FIG. 10 is a schematic block diagram showing an example of a switch suitable for use in an Infiniband™ network; and

FIG. 11 is a schematic representation of flow control arrangements within the switch of FIG. 10.

While the invention is susceptible to various modifications and alternative forms, specific embodiments are shown by way of example in the drawings and are herein described in detail. It should be understood, however, that drawings and detailed description thereto are not intended to limit the invention to the particular form disclosed, but on the contrary, the invention is to cover all modifications, equivalents and alternatives falling within the spirit and scope of the present invention as defined by the appended claims.

DESCRIPTION OF SPECIFIC EMBODIMENTS

One particular computer networking architecture is the Infiniband™ architecture. Infiniband™ is a standard architecture defined and administered by the Infiniband™ Trade Association, which was founded by Compaq, Dell, Hewlett-Packard, IBM, Intel, Microsoft and Sun Microsystems. The Infiniband™ Architecture defines a System Area Network (SAN) for connecting multiple independent processor platforms (i.e. host processor nodes), I/O platforms and I/O devices. A full definition of the Infiniband™ Architecture may be found in the Infiniband™ Architecture Specification Volumes 1 and 2, available from the Infiniband™ Trade Association. Infiniband™ defines a standard for flexible and high speed interconnect between computing systems or parts of computing system such as processor and I/O nodes. Infiniband™ allows an order of magnitude more flexibility and scalability than conventional bus based systems through a highly hardware coupled and low latency interface, which is a key factor in multiprocessing architectures.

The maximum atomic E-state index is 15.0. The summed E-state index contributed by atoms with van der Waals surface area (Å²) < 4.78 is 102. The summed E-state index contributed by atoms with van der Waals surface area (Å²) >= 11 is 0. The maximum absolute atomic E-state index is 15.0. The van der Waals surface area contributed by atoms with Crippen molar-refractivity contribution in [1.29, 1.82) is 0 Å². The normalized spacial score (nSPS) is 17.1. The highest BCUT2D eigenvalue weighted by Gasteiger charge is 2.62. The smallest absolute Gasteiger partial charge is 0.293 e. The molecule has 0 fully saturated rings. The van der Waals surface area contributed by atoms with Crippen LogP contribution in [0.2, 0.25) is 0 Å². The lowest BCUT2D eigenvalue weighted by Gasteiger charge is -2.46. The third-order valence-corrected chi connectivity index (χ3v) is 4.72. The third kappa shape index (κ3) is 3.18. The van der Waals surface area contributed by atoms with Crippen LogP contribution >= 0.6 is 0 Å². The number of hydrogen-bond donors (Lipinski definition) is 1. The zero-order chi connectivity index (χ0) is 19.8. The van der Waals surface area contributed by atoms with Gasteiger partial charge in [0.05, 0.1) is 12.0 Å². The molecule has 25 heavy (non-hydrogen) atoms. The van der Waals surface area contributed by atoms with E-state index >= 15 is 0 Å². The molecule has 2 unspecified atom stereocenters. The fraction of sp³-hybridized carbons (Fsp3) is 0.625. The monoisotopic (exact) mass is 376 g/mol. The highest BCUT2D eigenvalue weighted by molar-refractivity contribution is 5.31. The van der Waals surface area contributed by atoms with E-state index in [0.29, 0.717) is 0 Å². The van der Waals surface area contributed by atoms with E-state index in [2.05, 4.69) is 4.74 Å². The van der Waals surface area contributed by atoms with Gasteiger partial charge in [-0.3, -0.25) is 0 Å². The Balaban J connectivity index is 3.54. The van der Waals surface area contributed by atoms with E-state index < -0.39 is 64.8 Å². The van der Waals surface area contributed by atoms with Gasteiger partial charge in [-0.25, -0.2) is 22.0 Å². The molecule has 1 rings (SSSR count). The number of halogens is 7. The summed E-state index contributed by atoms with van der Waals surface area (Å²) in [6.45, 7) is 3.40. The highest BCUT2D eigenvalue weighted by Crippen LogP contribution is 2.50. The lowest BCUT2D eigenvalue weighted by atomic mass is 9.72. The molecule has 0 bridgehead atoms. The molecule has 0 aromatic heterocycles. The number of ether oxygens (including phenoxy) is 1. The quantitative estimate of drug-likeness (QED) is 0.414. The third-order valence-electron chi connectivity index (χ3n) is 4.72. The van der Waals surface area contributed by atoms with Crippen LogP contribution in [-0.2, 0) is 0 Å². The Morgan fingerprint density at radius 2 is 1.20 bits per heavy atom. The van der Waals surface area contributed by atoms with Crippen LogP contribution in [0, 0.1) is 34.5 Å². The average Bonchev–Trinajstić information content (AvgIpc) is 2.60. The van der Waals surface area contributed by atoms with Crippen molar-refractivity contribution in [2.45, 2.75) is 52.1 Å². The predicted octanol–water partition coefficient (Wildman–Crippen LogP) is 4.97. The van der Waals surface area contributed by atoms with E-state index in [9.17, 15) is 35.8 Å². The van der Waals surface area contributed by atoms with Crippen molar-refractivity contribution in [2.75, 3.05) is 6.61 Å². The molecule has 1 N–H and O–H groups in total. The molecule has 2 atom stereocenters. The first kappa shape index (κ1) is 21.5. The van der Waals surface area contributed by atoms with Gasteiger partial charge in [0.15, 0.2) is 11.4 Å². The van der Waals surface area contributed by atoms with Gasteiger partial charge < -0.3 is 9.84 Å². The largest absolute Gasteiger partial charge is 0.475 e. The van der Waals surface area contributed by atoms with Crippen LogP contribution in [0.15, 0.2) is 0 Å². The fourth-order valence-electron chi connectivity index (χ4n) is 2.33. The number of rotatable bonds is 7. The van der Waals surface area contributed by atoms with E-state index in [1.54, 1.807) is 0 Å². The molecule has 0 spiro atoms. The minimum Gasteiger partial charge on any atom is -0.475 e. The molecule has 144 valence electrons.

The Infiniband™ Architecture SAN is a communications and management infrastructure supporting both I/O and interprocessor communications for one or more computer systems. An Infiniband™ Architecture system can range from a small server with one processor and a few I/O devices to a massively parallel supercomputer installation with hundreds of processors and thousands of I/O devices.

The Infiniband™ Architecture defines a switched communications fabric allowing many devices to concurrently communicate with high bandwidth and low latency in a protected, remotely managed environment. An endnode can communicate with over multiple Infiniband™ Architecture ports and can utilise multiple paths through the Infiniband™ Architecture fabric. A multiplicity of Infiniband™ Architecture ports and paths through the network are provided for both fault tolerance and increased data transfer bandwidth.

Infiniband™ Architecture hardware off-loads from the CPU much of the I/O communications operation. This allows multiple concurrent communications without the traditional overhead associated with communicating protocols. The Infiniband™ Architecture SAN provides its I/O and interprocessor communications clients zero processor-copy data transfers, with no kernel involvement, and uses hardware to provide highly reliable, fault tolerant communications.